As increase in cost of living is making people reset their proprieties, the poorer people in China are cutting back on spending, says McKinsey and Company in a survey report released Thursday.

It is in complete contrast with the wealthier Chinese who are more inclined to spend this year, the survey showed as the McKinsey analysts noted an official measure of consumer sentiment in China dropped this year to an all-time low.

According to McKinsey, the more affluent group continues to spend, while lower-income groups are more hesitant and hold spending decisions.

The divergence contrasts with 2019, before the pandemic, when there was little differentiation in spending between the two groups.

Lockdowns and travel restrictions to control Covid outbreaks in China grew more widespread this year as the more contagious Omicron variant entered the country. A property market slump also dragged down the economy.

However, more than a quarter — or 26 percent — of people with an annual household income above 345,000 yuan ($49,286), said they increased spending by 5% or more from last year, the survey found. Only 14 percent of that income group said they significantly cut their spending.

The trend reversed for those with far lower income, below 85,000 yuan a year with only 12 percent said they increased spending, while 27% scaled back.

“The more affluent population is more confident about their personal wealth and future prospects,” McKinsey said in a statement. “They remain relatively more confident about keeping employed in the future and anticipating salary increases in the future. They also typically already have higher savings.”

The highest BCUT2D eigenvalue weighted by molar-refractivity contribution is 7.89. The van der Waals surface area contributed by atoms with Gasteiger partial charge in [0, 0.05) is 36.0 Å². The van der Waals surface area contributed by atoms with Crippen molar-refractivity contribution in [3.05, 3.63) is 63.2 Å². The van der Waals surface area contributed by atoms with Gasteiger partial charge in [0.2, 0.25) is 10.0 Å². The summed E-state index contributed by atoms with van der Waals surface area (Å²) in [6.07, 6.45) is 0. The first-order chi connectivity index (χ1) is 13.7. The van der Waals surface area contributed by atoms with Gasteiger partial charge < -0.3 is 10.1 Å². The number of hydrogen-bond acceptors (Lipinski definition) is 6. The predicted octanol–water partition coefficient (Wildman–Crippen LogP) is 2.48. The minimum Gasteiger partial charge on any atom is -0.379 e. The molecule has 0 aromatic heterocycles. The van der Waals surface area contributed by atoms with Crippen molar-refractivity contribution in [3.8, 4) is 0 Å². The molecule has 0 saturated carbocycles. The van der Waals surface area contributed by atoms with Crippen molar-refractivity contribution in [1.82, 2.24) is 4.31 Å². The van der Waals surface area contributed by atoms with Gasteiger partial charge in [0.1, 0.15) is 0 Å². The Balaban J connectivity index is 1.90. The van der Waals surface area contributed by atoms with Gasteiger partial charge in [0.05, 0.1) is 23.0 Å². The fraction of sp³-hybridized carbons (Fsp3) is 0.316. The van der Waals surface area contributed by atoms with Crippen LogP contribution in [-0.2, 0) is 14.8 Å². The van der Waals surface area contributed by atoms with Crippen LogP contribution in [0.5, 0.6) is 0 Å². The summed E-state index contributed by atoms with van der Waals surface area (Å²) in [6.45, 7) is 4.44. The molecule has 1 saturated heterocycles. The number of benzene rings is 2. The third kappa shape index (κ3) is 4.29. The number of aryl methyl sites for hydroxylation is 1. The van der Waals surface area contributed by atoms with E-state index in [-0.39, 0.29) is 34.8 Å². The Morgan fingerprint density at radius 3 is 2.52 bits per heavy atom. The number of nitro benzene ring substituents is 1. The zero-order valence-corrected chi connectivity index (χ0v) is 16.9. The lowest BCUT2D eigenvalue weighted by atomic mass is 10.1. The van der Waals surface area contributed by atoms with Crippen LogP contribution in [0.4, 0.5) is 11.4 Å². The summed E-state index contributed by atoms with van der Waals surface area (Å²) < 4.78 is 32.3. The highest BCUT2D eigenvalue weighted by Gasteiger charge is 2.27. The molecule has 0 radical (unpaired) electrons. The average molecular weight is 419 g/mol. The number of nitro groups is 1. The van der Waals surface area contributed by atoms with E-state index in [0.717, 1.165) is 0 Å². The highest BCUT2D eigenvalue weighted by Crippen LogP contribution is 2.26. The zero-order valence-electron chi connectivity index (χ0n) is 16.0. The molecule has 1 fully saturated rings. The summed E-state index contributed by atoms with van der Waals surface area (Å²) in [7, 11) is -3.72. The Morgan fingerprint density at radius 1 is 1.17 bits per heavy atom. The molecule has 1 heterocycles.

Across all income categories, the majority — or about 60% — reported no change in spending this year. The share of the wealthiest that said they spent more was also ten percentage points smaller than the 36 percent reported in 2019.

In the months since, national data on retail sales has slumped as Covid controls tightened in major cities such as Beijing and Guangzhou.

The share of urban households wanting to save “for a rainy day” rose to 58 percent — the highest since 2014, the survey found.

On top of reporting higher savings, more than half of the respondents still expected their household income to increase significantly over the next five years. However, the share ticked lower to 54 percent this year from 59 percent in 2019.

In future, McKinsey expects the number of urban households in the lower income category to decline in the next three years, while millions more enter a more affluent group.

The analysts noted a separate survey in August found that China respondents had far stronger expectations about a post-pandemic economic rebound than consumers in the US, UK or South Korea. Only India and Indonesia had a larger share of optimistic consumers than China.

“Higher-income earners are reducing their purchase frequency, or changing their preferences in certain categories, rather than switching to cheaper brands or products,” the analysts said.

“This is facilitated by brands, particularly domestic ones, upping their game and offering more widely differentiated products.”

Meanwhile, Chinese consumers are increasingly turning to local brands and livestreaming platforms.

According to a survey conducted in August, they spent an average of nearly two hours a day watching content on short-video platforms such as Douyin.

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